The Drawbacks of Early Social Security Benefits

Many people jump to the opportunity of taking their social security benefit the second that they are eligible. While we all have free will and can do as we please it is important to not rush to make this decision as it can have a life-long impact on your finances. Below we explore the two most common penalties.

Retirement Benefit Adjustments

The average age for claiming Social Security retirement benefits has gradually increased. Many individuals begin receiving benefits before reaching full retirement age (FRA), typically set at 67 years old. Opting for early benefits incurs permanent reductions. Specifically, for up to 36 months before FRA, there’s a 6.67% reduction per year, followed by an additional 5% reduction per year thereafter. Conversely, delaying benefits past FRA leads to increases of 8% per year until age 70.

Although delaying benefits can enhance overall income due to longer life expectancies, there are valid reasons for early claiming, such as health concerns that prevent individuals from working until FRA.

Income Penalty (Earnings Test)

Claiming Social Security early while continuing to work can result in penalties. The retirement earnings test (RET) applies, imposing limits on annual earnings before FRA:

  • Individuals reaching FRA after 2024 can earn up to $22,320 annually without penalty. Beyond this threshold, $1 is withheld for every $2 earned.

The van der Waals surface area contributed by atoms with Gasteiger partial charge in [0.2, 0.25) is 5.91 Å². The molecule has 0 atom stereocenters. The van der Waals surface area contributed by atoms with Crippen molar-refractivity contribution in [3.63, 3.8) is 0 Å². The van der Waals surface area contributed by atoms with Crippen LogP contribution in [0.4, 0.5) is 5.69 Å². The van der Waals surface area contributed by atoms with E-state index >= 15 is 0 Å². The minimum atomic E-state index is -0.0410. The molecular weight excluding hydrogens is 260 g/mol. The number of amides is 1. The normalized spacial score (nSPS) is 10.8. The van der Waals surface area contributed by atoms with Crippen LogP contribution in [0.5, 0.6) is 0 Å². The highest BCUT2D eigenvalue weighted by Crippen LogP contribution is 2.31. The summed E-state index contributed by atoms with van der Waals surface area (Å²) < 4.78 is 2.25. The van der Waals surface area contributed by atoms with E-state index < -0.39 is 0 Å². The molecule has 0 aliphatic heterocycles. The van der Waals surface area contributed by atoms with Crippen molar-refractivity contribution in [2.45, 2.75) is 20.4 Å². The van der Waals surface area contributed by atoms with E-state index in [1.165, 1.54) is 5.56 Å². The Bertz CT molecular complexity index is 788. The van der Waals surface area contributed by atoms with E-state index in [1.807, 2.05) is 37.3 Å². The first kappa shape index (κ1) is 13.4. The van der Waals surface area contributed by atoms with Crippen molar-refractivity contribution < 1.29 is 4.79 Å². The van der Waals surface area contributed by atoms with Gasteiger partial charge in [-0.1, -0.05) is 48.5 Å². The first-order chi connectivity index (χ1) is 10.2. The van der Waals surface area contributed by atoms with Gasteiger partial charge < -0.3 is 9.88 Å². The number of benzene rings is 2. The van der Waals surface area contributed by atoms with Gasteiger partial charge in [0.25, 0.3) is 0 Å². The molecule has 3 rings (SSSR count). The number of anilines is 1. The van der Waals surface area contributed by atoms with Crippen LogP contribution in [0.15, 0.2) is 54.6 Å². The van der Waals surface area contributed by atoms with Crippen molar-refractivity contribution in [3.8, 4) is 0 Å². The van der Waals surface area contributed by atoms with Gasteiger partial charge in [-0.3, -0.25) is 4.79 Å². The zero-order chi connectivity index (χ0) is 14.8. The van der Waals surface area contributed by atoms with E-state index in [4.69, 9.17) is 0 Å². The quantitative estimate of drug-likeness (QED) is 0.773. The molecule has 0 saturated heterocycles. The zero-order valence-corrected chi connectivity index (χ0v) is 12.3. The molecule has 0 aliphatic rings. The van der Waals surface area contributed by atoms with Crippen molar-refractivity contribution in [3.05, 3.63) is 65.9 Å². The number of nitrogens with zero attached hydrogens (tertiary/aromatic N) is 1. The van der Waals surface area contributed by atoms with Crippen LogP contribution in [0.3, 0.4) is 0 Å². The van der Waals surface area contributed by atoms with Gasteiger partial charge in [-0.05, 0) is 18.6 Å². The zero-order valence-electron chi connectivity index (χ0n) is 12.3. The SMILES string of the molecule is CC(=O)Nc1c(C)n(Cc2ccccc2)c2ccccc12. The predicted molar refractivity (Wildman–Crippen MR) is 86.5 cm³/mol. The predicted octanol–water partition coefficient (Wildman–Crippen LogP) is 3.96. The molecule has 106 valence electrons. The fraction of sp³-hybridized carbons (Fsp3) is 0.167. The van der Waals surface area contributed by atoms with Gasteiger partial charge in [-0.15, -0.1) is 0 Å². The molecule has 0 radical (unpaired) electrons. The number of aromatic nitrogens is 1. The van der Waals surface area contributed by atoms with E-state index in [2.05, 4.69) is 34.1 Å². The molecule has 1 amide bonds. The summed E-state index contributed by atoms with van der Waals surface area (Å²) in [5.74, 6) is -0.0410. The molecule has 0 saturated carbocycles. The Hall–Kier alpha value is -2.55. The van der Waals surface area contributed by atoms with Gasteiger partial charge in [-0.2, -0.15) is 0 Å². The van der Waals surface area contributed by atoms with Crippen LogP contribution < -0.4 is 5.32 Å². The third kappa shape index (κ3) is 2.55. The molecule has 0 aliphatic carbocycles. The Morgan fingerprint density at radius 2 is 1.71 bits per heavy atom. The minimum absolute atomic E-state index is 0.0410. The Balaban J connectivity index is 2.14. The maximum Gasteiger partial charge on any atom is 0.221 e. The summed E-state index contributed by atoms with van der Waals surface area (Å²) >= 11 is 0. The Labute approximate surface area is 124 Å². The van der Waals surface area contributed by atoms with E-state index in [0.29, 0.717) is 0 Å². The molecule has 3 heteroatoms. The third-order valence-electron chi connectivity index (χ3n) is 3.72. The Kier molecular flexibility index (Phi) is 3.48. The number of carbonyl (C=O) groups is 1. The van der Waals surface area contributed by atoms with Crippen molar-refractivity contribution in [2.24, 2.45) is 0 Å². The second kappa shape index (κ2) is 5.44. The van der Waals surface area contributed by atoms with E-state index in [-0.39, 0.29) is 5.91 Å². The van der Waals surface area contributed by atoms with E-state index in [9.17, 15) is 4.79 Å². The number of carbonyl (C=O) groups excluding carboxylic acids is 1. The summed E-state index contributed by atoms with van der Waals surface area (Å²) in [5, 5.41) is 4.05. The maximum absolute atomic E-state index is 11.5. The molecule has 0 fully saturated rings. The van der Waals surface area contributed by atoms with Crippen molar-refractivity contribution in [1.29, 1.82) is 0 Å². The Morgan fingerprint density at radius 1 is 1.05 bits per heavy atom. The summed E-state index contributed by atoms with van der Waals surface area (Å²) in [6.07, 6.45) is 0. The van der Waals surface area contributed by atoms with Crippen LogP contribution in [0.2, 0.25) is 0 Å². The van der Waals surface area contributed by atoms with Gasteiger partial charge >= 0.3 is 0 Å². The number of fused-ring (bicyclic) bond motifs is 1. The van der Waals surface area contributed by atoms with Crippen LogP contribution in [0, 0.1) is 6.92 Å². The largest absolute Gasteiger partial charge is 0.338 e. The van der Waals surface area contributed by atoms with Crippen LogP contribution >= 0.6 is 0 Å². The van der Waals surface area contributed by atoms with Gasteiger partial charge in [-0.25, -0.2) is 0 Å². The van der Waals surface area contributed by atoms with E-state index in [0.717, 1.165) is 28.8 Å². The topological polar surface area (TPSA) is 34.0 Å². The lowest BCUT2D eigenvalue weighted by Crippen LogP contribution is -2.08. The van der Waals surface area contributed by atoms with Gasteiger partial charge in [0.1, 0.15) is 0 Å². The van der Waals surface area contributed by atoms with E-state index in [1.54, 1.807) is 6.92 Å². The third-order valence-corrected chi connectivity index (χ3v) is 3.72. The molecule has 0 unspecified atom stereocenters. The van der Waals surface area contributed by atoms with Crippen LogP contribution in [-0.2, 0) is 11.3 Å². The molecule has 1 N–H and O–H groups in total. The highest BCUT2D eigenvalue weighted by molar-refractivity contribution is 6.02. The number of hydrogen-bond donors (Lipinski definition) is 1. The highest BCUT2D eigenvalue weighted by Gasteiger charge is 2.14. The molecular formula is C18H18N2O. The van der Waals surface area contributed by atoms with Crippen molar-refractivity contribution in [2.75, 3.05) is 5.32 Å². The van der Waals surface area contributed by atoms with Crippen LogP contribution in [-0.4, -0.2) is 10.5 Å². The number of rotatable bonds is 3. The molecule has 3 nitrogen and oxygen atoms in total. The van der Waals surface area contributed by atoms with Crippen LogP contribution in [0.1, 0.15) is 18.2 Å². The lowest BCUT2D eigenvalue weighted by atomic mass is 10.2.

• For those reaching FRA during 2024, the threshold is $59,520 annually, with $1 withheld for every $3 earned above it for months before the birth month.

Essentially, in 2024 if your monthly Social Security benefit was $2,000, it would’ve been completely wiped out if you earned more than $70,320 in the year.

Understanding the RET is essential. The Social Security Administration (SSA) withholds benefits based on estimated earnings, returning any excess amounts after the year ends. Notably, only earned income is considered, while retirement income like pensions or 401(k) distributions does not count.

Despite benefits being withheld, they’re not permanently lost. Once individuals reach FRA, benefits are adjusted upward to account for the withheld amounts. In fact, the SSA suggests that most beneficiaries affected by the earnings test ultimately recoup the withheld benefits.